INTO THE DEEP, DEEP WA­TERS

FRENCH FREE DIVER MOR­GAN BOURC’HIS EX­PLAINS WHY TU­DOR’S NEW ‘PE­LA­GOS’ IS A WIN­NER. AND WHY YOU DON’T HAVE TO BE AN ATH­LETE TO AP­PRE­CI­ATE GOOD DE­SIGN.

GQ (Australia) - - NEWS -

Two years ago, Mor­gan Bourc’his plunged to a depth of 87 me­tres off the coast of Nice in France, and was crowned world free-div­ing cham­pion. To­day, the 37-year-old re­mains at the top of his feld, in a sport that sees com­peti­tors en­dure ex­treme pres­sure and hold their breath for min­utes on end. Free div­ing is noth­ing new – div­ing for sponges and pearls was pop­u­lar in an­cient Greek cul­ture – but Bourc’his is part of a gen­er­a­tion of ul­tra-ath­letes test­ing the ab­so­lute lim­its of un­der­wa­ter en­durance. As the new face of Tu­dor’s ‘Pe­la­gos’ watch cam­paign, we caught up with him to dis­cover what it takes to be­come such a cham­pion, and how the right watch plays its part.

GQ: Is it as dan­ger­ous as peo­ple imag­ine? Mor­gan Bourc’his:

If you’re pre­pared and all the safety pre­cau­tions have been taken, free div­ing to 100m is less dan­ger­ous than scuba div­ing to the same depth. The hu­man body is ca­pa­ble of adapt­ing in an ex­tra­or­di­nary way.

GQ: Had any ac­ci­dents or near misses? MB:

Never a ma­jor one, no. I have in­jured my lungs dur­ing train­ing be­cause we are sub­jected to great pres­sure vari­a­tions in our de­scents. I have passed out in train­ing be­fore, but came round im­me­di­ately. It wasn’t se­ri­ous and has hap­pened maybe three or four times in 15 years.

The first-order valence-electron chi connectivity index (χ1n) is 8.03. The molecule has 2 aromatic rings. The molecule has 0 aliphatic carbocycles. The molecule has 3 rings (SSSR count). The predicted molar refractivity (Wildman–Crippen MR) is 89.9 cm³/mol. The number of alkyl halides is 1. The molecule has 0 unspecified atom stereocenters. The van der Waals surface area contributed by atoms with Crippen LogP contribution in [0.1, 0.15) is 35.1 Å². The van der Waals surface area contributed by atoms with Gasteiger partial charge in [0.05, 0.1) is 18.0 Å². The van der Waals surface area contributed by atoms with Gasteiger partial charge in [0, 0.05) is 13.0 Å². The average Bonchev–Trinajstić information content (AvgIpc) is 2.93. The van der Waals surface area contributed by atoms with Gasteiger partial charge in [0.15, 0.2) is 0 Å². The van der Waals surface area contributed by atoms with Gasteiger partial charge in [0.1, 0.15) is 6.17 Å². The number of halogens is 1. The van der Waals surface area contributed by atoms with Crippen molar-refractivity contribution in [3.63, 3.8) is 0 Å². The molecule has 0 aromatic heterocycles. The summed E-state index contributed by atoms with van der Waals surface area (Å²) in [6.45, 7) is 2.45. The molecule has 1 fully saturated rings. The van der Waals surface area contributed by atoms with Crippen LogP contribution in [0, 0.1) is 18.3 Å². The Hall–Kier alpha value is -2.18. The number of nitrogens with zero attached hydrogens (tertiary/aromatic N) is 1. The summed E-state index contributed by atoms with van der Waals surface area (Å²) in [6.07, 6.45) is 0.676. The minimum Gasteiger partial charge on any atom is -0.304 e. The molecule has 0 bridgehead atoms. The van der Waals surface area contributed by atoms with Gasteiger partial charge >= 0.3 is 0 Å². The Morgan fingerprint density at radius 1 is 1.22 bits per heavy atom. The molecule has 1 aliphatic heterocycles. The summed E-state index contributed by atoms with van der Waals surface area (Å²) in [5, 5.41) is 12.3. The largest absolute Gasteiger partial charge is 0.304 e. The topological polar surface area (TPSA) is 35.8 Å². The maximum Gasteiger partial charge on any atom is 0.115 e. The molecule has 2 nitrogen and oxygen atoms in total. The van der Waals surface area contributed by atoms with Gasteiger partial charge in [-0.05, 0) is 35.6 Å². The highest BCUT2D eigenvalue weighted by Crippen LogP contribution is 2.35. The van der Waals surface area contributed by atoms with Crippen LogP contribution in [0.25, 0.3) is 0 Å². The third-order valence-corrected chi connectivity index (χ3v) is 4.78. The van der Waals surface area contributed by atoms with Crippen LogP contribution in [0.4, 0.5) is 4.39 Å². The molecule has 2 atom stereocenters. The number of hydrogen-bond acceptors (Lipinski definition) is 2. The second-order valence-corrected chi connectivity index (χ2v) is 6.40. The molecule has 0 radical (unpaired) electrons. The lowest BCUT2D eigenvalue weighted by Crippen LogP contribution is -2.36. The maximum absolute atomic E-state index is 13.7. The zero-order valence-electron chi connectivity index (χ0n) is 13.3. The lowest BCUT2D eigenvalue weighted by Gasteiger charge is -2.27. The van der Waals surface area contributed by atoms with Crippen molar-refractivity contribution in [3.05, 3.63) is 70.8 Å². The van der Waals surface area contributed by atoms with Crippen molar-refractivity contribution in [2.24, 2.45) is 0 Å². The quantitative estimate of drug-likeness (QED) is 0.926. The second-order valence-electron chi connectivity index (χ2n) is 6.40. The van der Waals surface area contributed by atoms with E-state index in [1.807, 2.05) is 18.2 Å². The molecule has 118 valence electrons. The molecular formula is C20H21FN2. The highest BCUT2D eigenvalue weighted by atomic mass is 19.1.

GQ: What kind of train­ing is in­volved? MB:

I do a lot of phys­i­cal train­ing be­cause my dis­ci­pline re­quires a huge ef­fort to re­turn to the sur­face with no as­sis­tance. I do weights all year round, but with­out build­ing up too much be­cause mus­cles use oxy­gen. I swim, cy­cle and, of course, free dive both in the pool and the sea.

GQ: Where are your favourite places to dive? MB:

The rich seabed in Mar­seille means I can train there, but also dive for fun and visit fab­u­lous un­der­wa­ter land­scapes like grot­toes, wrecks and cliff faces. I have been lucky enough to dive in the Red Sea, The Ba­hamas, Ja­pan and the In­dian Ocean.

GQ: You’re in the new Tu­dor cam­paign. What do you like about the ‘Pe­la­gos’ watch? MB:

I love its sim­ple style and the op­tional blue colour. The lu­mi­nous in­dices, the snow­fake hands, the helium valve, the self-ad­just­ing buckle and the in­house move­ment all high­light the le­git­i­macy of the brand. I ap­pre­ci­ate his­tory and tra­di­tion, what­ever the sub­ject.

GQ: And why is this watch a good fit for a diver? MB:

Re­li­a­bil­ity is im­por­tant and it’s also easy to read, mak­ing it per­fectly suited to un­der­wa­ter divers, who­ever they are.

CHAM­PION FREE DIVER MOR­GAN BOURC’HIS.

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